The Morning Report
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Note: Serge Dedina hosted the Café San Diego on Wednesday.
Saturday, May 19, 2007 | Poor, poor, city of Imperial Beach. With a huge chip on its civic shoulder and the inability to think strategically, engage the public in a meaningful way or balance a budget, the city is risking bankruptcy and the further erosion of its squandered reputation by pleading for up to $56 million (according to today’s The San Diego Union-Tribune) to have the Army Corps of Engineers carry out a sand-dredging project to place millions of cubic yards of sand on beaches that do not require any extra sand (our beach is big). The sand in question will come from an area adjacent to a sewage outfall pipe and once used as a WWI Aviation Gunnery and bombing range. Once the sand is dredged and placed on our beaches, the first winter storm will wash it away in less than 24 hours.
The project could destroy the Tijuana Sloughs as well, a legendary big-wave spot, now listed as dead in a T-shirt marketed by the Gap.
Thankfully, Senator Tom Coburn (R-Oklahoma), an old-school fiscal conservative, and the man who defeated “The Bridge to Nowhere” noticed that it seemed odd to deliver millions in scarce federal monies for sand to Imperial Beach when levees in Sacramento need fixing. The senator noted that the city has contracted (to the tune of $184,000 since 2001) with Marlowe & Company to lobby elected officials for the sand money.
Here is the senator on the IB sand dredging project:
While the City of Imperial Beach has budgeted tens of thousands of dollars to hire a Washington, DC lobbying firm and to pay for cash prizes for sandcastle competitions, it expects the U.S. taxpayer to pay the price of maintaining sandy beaches. Corps priorities should be determined based upon the merits of projects, not on the political connections of Washington, DC lobbyists.
The irony here is the city of Imperial Beach is begging for the federal government to dredge and dump sand on beaches that were closed for close to 200 days last year due to pollution from Mexico. Apparently the city is asking for the sand in order to safeguard the Imperial Beach Sandcastle Competition, which last year was known locally last year as “Gangfest.” The Imperial Beach Eagle & Times described the event this way:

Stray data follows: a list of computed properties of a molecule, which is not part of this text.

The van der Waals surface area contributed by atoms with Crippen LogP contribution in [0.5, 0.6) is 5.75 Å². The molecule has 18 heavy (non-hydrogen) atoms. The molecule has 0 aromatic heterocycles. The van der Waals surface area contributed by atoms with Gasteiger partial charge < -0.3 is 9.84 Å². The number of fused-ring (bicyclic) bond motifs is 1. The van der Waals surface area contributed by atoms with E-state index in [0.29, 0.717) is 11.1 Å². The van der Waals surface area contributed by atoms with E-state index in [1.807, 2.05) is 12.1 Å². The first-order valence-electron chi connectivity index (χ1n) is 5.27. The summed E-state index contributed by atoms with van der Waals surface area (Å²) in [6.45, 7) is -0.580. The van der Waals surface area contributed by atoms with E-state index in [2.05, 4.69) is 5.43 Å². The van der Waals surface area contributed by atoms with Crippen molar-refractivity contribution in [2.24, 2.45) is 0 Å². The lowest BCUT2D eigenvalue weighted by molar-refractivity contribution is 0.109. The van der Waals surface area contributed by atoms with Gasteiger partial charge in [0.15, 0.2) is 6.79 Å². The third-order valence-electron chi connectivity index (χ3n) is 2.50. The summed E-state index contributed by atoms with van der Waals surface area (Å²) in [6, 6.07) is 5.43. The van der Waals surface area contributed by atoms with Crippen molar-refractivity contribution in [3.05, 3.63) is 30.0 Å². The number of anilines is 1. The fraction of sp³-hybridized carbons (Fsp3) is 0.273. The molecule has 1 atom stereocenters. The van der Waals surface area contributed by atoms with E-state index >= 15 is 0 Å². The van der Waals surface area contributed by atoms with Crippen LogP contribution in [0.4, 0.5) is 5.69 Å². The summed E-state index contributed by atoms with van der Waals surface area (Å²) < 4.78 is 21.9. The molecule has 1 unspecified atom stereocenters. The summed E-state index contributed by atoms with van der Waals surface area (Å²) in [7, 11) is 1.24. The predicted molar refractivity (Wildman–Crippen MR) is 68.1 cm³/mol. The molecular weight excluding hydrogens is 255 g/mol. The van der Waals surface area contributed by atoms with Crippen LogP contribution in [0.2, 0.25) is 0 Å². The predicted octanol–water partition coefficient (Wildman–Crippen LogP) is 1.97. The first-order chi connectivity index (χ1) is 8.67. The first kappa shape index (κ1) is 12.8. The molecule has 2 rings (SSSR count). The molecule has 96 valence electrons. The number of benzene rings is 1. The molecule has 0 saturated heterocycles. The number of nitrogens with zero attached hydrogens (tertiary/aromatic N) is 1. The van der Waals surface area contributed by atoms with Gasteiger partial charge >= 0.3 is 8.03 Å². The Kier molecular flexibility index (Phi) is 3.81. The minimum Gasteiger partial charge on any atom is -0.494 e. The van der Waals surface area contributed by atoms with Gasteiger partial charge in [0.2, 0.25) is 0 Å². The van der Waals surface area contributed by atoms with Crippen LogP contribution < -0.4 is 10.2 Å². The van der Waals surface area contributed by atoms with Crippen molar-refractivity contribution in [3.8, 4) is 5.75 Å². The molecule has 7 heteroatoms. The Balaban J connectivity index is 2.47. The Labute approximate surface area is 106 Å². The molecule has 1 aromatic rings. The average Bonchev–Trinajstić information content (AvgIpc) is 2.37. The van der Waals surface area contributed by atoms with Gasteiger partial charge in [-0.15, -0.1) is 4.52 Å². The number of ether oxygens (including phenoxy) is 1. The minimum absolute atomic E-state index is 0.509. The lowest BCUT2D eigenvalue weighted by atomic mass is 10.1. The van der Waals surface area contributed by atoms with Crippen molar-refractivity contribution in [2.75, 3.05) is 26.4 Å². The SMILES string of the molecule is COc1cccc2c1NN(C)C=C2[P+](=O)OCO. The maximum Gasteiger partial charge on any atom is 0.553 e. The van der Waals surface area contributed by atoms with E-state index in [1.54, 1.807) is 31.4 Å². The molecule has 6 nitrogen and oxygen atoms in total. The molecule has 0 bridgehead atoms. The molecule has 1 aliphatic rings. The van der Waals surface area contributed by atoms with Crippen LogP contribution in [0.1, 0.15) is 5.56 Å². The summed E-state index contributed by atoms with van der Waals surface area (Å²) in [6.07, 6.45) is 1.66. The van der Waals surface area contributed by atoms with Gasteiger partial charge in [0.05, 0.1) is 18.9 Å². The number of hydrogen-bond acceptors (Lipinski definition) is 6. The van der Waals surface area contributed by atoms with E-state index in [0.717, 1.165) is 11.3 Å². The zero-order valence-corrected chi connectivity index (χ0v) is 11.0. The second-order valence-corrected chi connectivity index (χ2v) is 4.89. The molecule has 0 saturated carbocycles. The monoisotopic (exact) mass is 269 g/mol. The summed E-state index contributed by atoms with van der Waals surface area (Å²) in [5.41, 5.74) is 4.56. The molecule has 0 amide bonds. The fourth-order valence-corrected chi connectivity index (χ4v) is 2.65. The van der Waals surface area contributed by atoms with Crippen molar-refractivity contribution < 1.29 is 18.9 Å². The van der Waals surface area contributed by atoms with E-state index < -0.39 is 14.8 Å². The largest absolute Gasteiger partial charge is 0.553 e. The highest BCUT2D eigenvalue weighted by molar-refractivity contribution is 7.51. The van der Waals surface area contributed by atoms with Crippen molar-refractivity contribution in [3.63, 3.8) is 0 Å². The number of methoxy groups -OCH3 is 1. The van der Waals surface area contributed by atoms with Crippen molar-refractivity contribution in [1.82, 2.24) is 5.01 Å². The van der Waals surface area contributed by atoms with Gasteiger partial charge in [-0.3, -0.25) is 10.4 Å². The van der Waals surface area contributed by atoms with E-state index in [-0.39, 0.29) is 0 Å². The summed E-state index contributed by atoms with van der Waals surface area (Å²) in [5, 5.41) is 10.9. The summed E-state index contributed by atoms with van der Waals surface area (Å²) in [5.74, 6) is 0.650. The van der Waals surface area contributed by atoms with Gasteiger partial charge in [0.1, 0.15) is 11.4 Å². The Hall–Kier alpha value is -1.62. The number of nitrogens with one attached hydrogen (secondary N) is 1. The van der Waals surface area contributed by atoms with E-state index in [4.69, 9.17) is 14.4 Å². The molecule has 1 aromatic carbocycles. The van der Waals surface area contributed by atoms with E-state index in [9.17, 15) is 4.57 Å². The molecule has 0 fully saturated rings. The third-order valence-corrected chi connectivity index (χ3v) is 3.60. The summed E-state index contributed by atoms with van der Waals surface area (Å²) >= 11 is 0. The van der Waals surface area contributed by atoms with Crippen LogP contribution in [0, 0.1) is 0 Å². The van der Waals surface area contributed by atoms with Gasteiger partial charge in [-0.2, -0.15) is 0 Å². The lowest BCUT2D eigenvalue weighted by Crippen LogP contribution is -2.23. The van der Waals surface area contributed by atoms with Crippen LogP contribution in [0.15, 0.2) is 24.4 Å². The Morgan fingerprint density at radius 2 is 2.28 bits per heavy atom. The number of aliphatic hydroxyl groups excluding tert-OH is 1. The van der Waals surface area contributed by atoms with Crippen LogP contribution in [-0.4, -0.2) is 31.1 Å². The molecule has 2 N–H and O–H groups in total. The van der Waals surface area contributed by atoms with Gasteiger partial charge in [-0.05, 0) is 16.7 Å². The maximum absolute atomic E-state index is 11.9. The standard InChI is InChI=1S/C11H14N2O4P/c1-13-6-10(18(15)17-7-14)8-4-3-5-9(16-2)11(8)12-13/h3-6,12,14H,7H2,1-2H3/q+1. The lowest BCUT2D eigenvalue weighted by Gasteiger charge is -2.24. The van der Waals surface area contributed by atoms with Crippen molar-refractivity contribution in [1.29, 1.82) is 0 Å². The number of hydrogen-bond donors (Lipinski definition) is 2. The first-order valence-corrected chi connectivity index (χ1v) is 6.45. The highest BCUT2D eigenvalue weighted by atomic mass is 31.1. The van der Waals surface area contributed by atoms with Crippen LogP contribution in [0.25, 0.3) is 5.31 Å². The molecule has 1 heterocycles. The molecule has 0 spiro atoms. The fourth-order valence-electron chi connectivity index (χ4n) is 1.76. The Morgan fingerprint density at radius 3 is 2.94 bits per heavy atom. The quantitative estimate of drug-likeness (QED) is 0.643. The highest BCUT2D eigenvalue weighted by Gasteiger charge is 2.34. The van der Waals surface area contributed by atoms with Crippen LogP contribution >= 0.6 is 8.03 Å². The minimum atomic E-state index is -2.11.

The event has morphed from a small-town, family oriented, fun-in-the-sun beach blast, designed to draw in tourist dollars and put I.B. on the vacation map, into what many residents and business owners feel has become a carnival side show complete with gangs of scary visitors. Last year, crowds exceeding 400,000 swarmed over the beach, clogged streets and resulted in 179 felony crimes. According to law enforcement officials, a near riot situation developed on Saturday night after the fireworks show. Masses of people crowded onto side streets and a fight started. Gang members tried to incite more violence and sheriffs had to move quickly using canine units and special crowd control tactics to break up the mob. As laid-back as this very laid-back town is, tolerance for such a big, messy party has grown thin and locals are saying enough is enough.
The irony here is that Imperial Beach Mayor Jim Janney and City Manager Gray Brown scoffed at a suggestion made by Wildcoast to have beachfront property owners, the wealthiest residents of Imperial Beach, pay their fair share of the project. However, Janney and Brown have asked low-income, at risk children do their own fundraising to build a skateboard park that will give them something to do when local beaches are closed. Meanwhile Mayor Jim Janney, who campaigned on a promise of fiscal restraint and accountability, has disappeared from public view. Got mayor anyone?
Serge Dedina is the executive director of Wildcoast. Agree? Disagree? Send a letter to the editor.